“Content strategy defines how and why content will be used to achieve marketing and business goals.”

There is a hierarchy here: the business goals should guide the marketing goals and the marketing goals should guide the content goals. If you are someone who truly understands content and marketing, you probably know that you need a content strategy. But why do you need it and what goes into it? Couldn’t you just start planning based on your corporate knowledge?

With clients, I usually use the analogy of a train careening off the tracks. The strategy you establish should include research (competitive and industry), your goals, messages, and themes, all created with the target audience in mind. Being able to circle back to the strategy allows you to keep the train firmly on the tracks headed toward its destination. It keeps rogue ideas from creeping in that don’t address the goals, and discourages random hard left turns that might address or solve this week’s problem, but don’t lead toward the agreed-upon objective. These detours not only make a mess of your best laid plans, but they confuse your audience.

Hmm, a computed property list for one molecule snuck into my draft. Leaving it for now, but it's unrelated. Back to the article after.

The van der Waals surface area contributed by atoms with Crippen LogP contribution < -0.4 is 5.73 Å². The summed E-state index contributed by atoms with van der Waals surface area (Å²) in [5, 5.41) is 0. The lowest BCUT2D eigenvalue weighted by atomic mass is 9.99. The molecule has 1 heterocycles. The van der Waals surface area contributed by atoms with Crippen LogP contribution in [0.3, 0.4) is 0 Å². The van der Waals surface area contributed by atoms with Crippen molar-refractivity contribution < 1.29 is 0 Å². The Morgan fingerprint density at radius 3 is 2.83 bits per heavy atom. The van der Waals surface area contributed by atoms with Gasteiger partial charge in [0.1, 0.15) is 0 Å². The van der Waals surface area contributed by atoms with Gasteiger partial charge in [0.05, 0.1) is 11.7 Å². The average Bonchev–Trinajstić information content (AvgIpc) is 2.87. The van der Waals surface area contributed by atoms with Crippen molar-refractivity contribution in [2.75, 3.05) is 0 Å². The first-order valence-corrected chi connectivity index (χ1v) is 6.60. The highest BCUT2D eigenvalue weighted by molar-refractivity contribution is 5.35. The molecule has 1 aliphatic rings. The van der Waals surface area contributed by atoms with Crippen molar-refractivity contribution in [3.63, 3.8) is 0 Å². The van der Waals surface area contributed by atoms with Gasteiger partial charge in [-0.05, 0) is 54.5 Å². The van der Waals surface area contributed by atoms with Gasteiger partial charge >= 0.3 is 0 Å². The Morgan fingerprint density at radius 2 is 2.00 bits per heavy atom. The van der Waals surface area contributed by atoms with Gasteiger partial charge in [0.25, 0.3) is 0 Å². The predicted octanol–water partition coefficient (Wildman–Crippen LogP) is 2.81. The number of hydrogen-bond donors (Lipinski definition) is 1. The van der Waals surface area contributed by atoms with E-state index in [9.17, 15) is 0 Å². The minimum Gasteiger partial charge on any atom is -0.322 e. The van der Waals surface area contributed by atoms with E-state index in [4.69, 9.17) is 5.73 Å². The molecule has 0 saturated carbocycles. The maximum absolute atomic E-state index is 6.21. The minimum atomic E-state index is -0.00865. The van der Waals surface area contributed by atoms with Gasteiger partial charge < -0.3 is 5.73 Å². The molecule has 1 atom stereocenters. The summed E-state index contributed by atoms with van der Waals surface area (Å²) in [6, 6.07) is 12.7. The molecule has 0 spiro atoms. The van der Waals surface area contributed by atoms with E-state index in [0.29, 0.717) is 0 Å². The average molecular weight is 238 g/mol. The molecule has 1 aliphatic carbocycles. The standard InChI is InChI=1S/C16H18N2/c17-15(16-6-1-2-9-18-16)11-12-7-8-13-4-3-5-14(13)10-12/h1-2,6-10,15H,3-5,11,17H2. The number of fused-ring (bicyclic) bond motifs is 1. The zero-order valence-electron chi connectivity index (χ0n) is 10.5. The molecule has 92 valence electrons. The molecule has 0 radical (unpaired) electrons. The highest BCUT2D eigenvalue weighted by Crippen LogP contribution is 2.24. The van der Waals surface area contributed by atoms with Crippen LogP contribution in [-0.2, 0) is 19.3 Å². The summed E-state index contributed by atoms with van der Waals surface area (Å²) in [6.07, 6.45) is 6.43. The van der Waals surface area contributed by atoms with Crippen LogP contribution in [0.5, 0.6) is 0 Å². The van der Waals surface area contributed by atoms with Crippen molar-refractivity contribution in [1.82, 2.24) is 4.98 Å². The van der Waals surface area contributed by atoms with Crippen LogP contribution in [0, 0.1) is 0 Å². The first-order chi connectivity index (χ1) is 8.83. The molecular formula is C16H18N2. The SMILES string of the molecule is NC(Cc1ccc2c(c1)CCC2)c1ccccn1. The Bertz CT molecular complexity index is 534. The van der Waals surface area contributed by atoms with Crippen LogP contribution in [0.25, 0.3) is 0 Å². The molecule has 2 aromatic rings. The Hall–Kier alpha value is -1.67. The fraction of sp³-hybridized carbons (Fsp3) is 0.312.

Staying on the rails helps your credibility with your audience and keeps you aligned with your company’s brand messages.

Part of your strategy should also involve how you will get things done. Not how in the sense of who is going to write that eBook or a white paper, but what does your high-level process look like? Who is involved and responsible for what? Who actually has to have input into the big decisions? Do you need to add to your team or outsource to freelancers or an agency partner?

And last but not least, make sure your strategy addresses what you will consider success and how that will be measured. Make sure that your leadership buys in to that decision. It’s easy to slip into “how did yesterday’s piece of content perform” mode, and that can lead to unhappiness all around.

Once you make these decisions and have that strategy set, you can move on to planning.

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Once you have a strategy, you can start content planning.